China Housing Prices and Global Economy

Despite the fact that China’s economy will become increasingly diverse, it still suffers from many problems and affects global markets.

china-global-economyHousing prices are sensitive topics in China. The Chinese government should keep its eyes on economic development and draw some lessons from Japanese assets price bubble. The New York Times published statistics in March 2010, indicating that real estate prices increased by over 150% from 2003 to 2010 in Shanghai.

A Chinese Government Index in 2011 showed that the Average Selling Price Index grew as fast as 120% between 2006 and 2010 in Beijing. The housing prices stress members of China’s relatively well-off urban middle class, who cannot afford to purchase a home. Meantime, house investment constitutes 10 to 12 percent of economic activity in China.

In order to keep the booming housing market in balance, the Chinese government promulgated some regulations on March 4, 2013: (1) 20% tax on capital gains from home sale; (2) Higher down payments and interest rates on second home and (3) New real estate tax introducing. Negative opinions were raised by CNBC reporters, based on the large amount of Chinese property occupying in domestic GDP, it will hurt the global economy if the property economy slowed down.

Legitimate concerns rise considering that the housing bubble in China will cripple the global economy. CNBC held a debate on this topic on March 4, 2013 and invited professors Peter Navarro and Ann Lee to voice their opinion. The debate was very drastic due to their totally opposite views: Navarro expressed his worries that if the Chinese property bubble collapsed, they would dump even more products on the US such as steel and motor vehicles, causing more unemployment and damage the export sectors of bulk commodity in Australia, Brazil, Peru, Chile and Canada. On the other hand, Lee asserted that there is no property bubble in China because of a more diversified economy and Beijing’s pro-action to avoid a real estate bubble and any collapse.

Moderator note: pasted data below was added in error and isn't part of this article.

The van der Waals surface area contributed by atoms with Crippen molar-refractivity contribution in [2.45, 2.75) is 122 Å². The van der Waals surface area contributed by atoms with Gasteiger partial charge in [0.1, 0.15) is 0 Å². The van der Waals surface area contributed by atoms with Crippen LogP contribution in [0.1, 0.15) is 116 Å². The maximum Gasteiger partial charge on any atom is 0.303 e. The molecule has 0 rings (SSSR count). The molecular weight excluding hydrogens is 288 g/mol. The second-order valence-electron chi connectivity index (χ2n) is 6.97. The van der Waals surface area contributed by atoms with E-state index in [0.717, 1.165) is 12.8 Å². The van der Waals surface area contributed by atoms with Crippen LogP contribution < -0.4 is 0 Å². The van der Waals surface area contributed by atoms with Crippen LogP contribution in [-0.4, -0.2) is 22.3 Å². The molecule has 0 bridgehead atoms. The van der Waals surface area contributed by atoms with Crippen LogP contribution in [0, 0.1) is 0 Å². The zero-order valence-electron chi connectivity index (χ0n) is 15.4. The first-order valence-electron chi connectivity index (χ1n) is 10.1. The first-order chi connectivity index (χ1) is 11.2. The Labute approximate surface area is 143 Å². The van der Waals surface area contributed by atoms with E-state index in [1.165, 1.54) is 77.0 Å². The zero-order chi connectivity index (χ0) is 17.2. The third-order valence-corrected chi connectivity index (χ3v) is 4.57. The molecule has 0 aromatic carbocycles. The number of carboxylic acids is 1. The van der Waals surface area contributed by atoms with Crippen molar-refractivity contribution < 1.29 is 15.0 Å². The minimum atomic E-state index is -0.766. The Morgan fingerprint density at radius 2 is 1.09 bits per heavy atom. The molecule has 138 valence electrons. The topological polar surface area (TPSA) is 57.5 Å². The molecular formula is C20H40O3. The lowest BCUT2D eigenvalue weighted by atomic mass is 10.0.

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The crash of the Japanese property bubble, where the prices of real estate at Tokyo was exaggerated since the 1980’s much more than that at Beijing and Shanghai, has been damaging to its economy since 1990. Compared to stock market bubbles, the real estate bubbles take longer time to deflate, the prices decline slower because the real estate market is less liquid.

It is true that it took more than 20 years for Japan’s economy to recover. The same is true for China if the Chinese real estate bubble collapses. So it is important for Beijing to mirror what Tokyo has done during its financial crisis.

The Chinese property curbs are one of the actions taken by Beijing. However, it is just a buffer against a booming housing market instead of a fundamental solution. Learning from Japanese action on real estate bubbles, China should take precautionary measures.

Currently, China’s urbanization rate is 45%, relatively below in comparison with Japan’s 76.7% in 1985.With the low urbanization rate and fast-paced urbanization, the house price in large cities including Beijing, Shanghai and Shenzhen, would be promoted during this progress. Hence the government should focus more on rural areas rather than the overburden urban construction and balance the development between both fields.

Despite that China’s economy will become increasingly diverse, it still suffers from many problems. China does not realize the significance of financial liberalization and exchange rate flexibility under the old methods of government macroeconomic regulation and control. The immature financial systems force people to invest in the real estate industry, which returns the investment income rapidly and stably, as a result of housing prices rocketing. Therefore, the Chinese government should leave the market with a higher degree of openness for development to facilitate more investment.

Xiangyi Zong is a graduate student of International Relations at New York University.